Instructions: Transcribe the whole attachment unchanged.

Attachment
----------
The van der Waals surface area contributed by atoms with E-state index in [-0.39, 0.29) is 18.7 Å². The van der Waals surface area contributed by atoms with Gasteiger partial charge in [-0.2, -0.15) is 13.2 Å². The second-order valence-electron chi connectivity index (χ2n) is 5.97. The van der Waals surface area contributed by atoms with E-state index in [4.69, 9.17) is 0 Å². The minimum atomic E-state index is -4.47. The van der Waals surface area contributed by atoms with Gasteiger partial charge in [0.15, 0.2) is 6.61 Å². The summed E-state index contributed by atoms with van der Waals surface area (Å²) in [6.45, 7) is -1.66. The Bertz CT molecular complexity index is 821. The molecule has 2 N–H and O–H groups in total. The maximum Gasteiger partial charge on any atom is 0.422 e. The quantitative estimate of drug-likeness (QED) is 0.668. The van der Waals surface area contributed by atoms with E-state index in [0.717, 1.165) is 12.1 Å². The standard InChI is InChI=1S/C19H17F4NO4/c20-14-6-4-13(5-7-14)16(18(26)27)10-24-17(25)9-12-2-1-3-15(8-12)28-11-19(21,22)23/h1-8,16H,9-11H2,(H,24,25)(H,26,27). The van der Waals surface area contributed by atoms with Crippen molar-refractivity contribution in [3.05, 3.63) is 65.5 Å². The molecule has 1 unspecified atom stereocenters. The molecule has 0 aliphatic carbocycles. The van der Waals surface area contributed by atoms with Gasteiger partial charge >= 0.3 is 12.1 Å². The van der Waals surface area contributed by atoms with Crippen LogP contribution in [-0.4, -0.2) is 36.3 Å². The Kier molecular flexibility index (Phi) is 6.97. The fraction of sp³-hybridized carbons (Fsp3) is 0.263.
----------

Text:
The van der Waals surface area contributed by atoms with E-state index in [-0.39, 0.29) is 18.7 Å². The van der Waals surface area contributed by atoms with Gasteiger partial charge in [-0.2, -0.15) is 13.2 Å². The second-order valence-electron chi connectivity index (χ2n) is 5.97. The van der Waals surface area contributed by atoms with E-state index in [4.69, 9.17) is 0 Å². The minimum atomic E-state index is -4.47. The van der Waals surface area contributed by atoms with Gasteiger partial charge in [0.15, 0.2) is 6.61 Å². The summed E-state index contributed by atoms with van der Waals surface area (Å²) in [6.45, 7) is -1.66. The Bertz CT molecular complexity index is 821. The molecule has 2 N–H and O–H groups in total. The maximum Gasteiger partial charge on any atom is 0.422 e. The quantitative estimate of drug-likeness (QED) is 0.668. The van der Waals surface area contributed by atoms with E-state index in [0.717, 1.165) is 12.1 Å². The standard InChI is InChI=1S/C19H17F4NO4/c20-14-6-4-13(5-7-14)16(18(26)27)10-24-17(25)9-12-2-1-3-15(8-12)28-11-19(21,22)23/h1-8,16H,9-11H2,(H,24,25)(H,26,27). The van der Waals surface area contributed by atoms with Crippen molar-refractivity contribution in [3.05, 3.63) is 65.5 Å². The molecule has 1 unspecified atom stereocenters. The molecule has 0 aliphatic carbocycles. The van der Waals surface area contributed by atoms with Gasteiger partial charge >= 0.3 is 12.1 Å². The van der Waals surface area contributed by atoms with Crippen LogP contribution in [-0.4, -0.2) is 36.3 Å². The Kier molecular flexibility index (Phi) is 6.97. The fraction of sp³-hybridized carbons (Fsp3) is 0.263.